A new PwC report commissioned by the Data Center Coalition (DCC) reveals the substantial impact of the U.S. data center industry on the national economy between 2017-2021, adding $2.1 trillion to the U.S. Gross Domestic Product (GDP) from direct, indirect, and induced effects over those five years. The industry has emerged as a catalyst for economic growth positively influencing several other aspects of the U.S. economy, including employment, labor income, and tax contributions to federal, state, and local governments.
PCAOB offers forum for auditors; SEC releases several updates [Journal of Accountancy]
Days after issuing a proposal to strengthen individual accountability for firm violations in audits, the PCAOB has announced a livestreamed forum aimed at educating auditors on how to avoid deficiencies. The 2023 Forum on Auditing in the Small Business Environment and on Auditing Broker-Dealers is set for Oct. 26. It’s free and provides CPE; advance registration is required. “Given the increases in deficiencies that the PCAOB has observed in audits of public companies and broker-dealers, audit firms must make changes so they can live up to their responsibility to investors,” PCAOB Chair Erica Y. Williams said in a news release. “The PCAOB’s annual forum enables us to connect directly with auditors of small businesses and broker-dealers about their critical role in protecting investors.
Poland Suspends Deloitte From Auditing Financial Reports: RP [Bloomberg Tax]
The Polish Agency for Audit Oversight has banned Deloitte Audyt from auditing financial reports in the country for three years, Rzeczpospolita newspaper reports, without citing anyone. Deloitte has taken steps to appeal the verdict, its press office said in emailed response to questions by Bloomberg News, adding that it can’t comment further. Newspaper says Deloitte’s unit was in charge of auditing GetBack, a Warsaw-listed debt collector that defaulted.
Audit of the Determination of Whether Net State Tax Revenues Exceeded Allowable State Tax Revenues [Mass.gov]
For the fiscal year ended June 30, 2023, the Massachusetts Office of the State Auditor determined that the net state tax revenues were below the allowable state tax revenues, as defined in Chapter 62F of the Massachusetts General Laws, resulting in no excess state tax revenues.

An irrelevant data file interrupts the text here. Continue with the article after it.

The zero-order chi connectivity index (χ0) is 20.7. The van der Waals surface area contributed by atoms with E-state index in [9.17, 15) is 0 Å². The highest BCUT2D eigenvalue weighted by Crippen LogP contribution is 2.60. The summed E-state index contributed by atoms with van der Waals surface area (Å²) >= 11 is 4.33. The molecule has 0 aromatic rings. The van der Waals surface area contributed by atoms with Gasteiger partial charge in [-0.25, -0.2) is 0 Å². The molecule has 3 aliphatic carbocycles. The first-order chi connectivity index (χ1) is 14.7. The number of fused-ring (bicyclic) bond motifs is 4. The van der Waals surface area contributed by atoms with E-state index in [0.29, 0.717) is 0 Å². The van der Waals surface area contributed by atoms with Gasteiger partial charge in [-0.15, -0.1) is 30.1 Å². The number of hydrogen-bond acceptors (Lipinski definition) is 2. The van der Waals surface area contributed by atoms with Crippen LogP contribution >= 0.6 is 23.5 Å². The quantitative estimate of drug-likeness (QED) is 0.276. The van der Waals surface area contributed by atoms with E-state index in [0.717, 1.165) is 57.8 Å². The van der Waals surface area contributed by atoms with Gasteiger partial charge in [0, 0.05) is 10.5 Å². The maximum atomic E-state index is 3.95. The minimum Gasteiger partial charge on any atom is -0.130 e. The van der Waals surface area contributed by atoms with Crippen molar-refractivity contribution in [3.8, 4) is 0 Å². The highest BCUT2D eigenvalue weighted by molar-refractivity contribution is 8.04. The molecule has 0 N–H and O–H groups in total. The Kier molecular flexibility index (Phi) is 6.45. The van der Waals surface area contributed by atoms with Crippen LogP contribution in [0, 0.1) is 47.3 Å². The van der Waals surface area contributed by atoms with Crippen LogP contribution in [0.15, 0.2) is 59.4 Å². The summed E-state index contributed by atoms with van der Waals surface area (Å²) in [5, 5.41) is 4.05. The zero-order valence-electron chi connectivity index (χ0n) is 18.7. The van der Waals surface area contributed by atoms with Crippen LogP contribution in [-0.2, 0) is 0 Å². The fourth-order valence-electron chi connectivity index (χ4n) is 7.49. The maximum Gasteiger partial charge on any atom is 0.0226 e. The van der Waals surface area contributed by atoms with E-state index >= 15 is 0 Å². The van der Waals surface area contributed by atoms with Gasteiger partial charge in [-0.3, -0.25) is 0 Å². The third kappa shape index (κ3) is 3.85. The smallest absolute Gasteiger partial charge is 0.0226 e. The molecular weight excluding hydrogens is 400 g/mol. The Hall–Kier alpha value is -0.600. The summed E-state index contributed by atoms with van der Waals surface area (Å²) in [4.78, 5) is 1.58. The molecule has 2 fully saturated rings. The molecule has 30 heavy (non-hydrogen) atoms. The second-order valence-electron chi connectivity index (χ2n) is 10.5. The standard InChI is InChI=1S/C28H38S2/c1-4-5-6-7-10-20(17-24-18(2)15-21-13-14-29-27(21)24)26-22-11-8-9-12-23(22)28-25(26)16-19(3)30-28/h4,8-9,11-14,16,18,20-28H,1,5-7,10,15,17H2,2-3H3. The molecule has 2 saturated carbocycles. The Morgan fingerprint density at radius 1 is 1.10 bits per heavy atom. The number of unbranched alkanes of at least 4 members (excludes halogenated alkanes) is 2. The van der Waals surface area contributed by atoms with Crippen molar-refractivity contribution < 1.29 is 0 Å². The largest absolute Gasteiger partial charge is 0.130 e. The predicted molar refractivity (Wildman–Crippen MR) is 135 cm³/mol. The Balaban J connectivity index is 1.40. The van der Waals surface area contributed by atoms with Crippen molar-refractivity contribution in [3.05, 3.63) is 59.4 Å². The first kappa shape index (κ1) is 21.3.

Accounting Transparency Effort Tied to Decreased Funding for Innovation [NC State]
Two new studies find that regulations aimed at improving the transparency of corporate accounting practices may have had unintended consequences. Specifically, the researchers found that corporate financial reporting requirements implemented in 2007 were associated with decreases in the amount of money companies spent on innovation, capital improvements, and mergers and acquisitions. “Accounting transparency is important, particularly for publicly traded companies,” says Nathan Goldman, corresponding author of two papers on work. “That being said, our findings suggest there can be unexpected knock-on effects of some transparency efforts, such as a decline in corporate innovation.” Goldman is an associate professor of accounting in North Carolina State University’s Poole College of Management.
SEC Sends Second Message to Private-Fund Sponsors on Audit Obligations Under Custody Rule Through Enforcement Actions [Goodwin]
On September 5, 2023, almost one year since its first flurry of similar Custody Rule actions, the SEC announced settlements with five SEC-registered investment advisers to private funds with respect to alleged violations of Rule 206(4)-2 under the Investment Advisers Act of 1940 (the Custody Rule) and related Form ADV violations. Specifically, these settlements primarily addressed the following types of violations: (i) the failure to have a private fund audited in accordance with the annual audit exemption under the Custody Rule and timely deliver the audited financials; (ii) the failure of a non-US firm to have the financials audited in accordance with US generally accepted auditing standards (GAAS); (iii) the failure to follow the alternative Custody Rule requirements where the firm did not implement the audit exemption correctly; (iv) the failure to amend Form ADV, Part 1A, Schedule D, Section 7.B.23.(h) to reflect the receipt of the audit opinion following the annual amendment of the Form ADV; and (v) the failure of one firm to properly describe the status of its financial statement audits for multiple years in its Form ADV.